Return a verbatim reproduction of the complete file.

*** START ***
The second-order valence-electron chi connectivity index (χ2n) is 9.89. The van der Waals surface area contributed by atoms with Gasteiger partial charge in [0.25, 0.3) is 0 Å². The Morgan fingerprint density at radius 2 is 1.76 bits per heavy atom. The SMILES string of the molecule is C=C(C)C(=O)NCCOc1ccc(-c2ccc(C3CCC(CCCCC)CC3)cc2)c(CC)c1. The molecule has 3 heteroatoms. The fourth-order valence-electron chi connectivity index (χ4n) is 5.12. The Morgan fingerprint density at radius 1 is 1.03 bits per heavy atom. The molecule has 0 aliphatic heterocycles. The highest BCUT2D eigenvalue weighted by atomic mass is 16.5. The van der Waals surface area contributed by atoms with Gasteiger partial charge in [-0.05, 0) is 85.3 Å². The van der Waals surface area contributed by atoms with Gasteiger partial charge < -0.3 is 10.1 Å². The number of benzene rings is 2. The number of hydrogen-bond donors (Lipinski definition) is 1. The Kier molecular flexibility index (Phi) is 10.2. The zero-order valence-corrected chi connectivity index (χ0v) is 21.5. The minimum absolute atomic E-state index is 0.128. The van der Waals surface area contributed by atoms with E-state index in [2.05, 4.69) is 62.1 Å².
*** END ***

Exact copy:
The second-order valence-electron chi connectivity index (χ2n) is 9.89. The van der Waals surface area contributed by atoms with Gasteiger partial charge in [0.25, 0.3) is 0 Å². The Morgan fingerprint density at radius 2 is 1.76 bits per heavy atom. The SMILES string of the molecule is C=C(C)C(=O)NCCOc1ccc(-c2ccc(C3CCC(CCCCC)CC3)cc2)c(CC)c1. The molecule has 3 heteroatoms. The fourth-order valence-electron chi connectivity index (χ4n) is 5.12. The Morgan fingerprint density at radius 1 is 1.03 bits per heavy atom. The molecule has 0 aliphatic heterocycles. The highest BCUT2D eigenvalue weighted by atomic mass is 16.5. The van der Waals surface area contributed by atoms with Gasteiger partial charge in [-0.05, 0) is 85.3 Å². The van der Waals surface area contributed by atoms with Gasteiger partial charge < -0.3 is 10.1 Å². The number of benzene rings is 2. The number of hydrogen-bond donors (Lipinski definition) is 1. The Kier molecular flexibility index (Phi) is 10.2. The zero-order valence-corrected chi connectivity index (χ0v) is 21.5. The minimum absolute atomic E-state index is 0.128. The van der Waals surface area contributed by atoms with E-state index in [2.05, 4.69) is 62.1 Å².